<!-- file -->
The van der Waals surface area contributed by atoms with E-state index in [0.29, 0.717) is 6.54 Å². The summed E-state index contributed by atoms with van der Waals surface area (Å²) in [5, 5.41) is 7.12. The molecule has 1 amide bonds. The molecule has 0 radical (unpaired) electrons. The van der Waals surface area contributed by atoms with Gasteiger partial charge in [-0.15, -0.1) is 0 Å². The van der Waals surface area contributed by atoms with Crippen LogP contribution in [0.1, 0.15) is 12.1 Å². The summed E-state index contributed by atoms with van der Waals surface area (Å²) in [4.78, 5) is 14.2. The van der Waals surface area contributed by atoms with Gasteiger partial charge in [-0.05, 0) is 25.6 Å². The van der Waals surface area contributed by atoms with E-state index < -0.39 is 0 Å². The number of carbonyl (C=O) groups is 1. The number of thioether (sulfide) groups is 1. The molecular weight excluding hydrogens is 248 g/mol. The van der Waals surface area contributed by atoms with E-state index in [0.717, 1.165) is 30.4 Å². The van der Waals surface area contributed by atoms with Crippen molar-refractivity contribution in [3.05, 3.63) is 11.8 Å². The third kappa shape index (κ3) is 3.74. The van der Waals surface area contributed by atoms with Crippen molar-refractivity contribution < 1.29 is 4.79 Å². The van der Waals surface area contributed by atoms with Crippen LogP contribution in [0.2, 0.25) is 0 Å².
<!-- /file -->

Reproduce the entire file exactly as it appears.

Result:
The van der Waals surface area contributed by atoms with E-state index in [0.29, 0.717) is 6.54 Å². The summed E-state index contributed by atoms with van der Waals surface area (Å²) in [5, 5.41) is 7.12. The molecule has 1 amide bonds. The molecule has 0 radical (unpaired) electrons. The van der Waals surface area contributed by atoms with Gasteiger partial charge in [-0.15, -0.1) is 0 Å². The van der Waals surface area contributed by atoms with Crippen LogP contribution in [0.1, 0.15) is 12.1 Å². The summed E-state index contributed by atoms with van der Waals surface area (Å²) in [4.78, 5) is 14.2. The van der Waals surface area contributed by atoms with Gasteiger partial charge in [-0.05, 0) is 25.6 Å². The van der Waals surface area contributed by atoms with E-state index < -0.39 is 0 Å². The number of carbonyl (C=O) groups is 1. The number of thioether (sulfide) groups is 1. The molecular weight excluding hydrogens is 248 g/mol. The van der Waals surface area contributed by atoms with E-state index in [0.717, 1.165) is 30.4 Å². The van der Waals surface area contributed by atoms with Crippen molar-refractivity contribution in [3.05, 3.63) is 11.8 Å². The third kappa shape index (κ3) is 3.74. The van der Waals surface area contributed by atoms with Crippen molar-refractivity contribution < 1.29 is 4.79 Å². The van der Waals surface area contributed by atoms with Crippen LogP contribution in [0.2, 0.25) is 0 Å².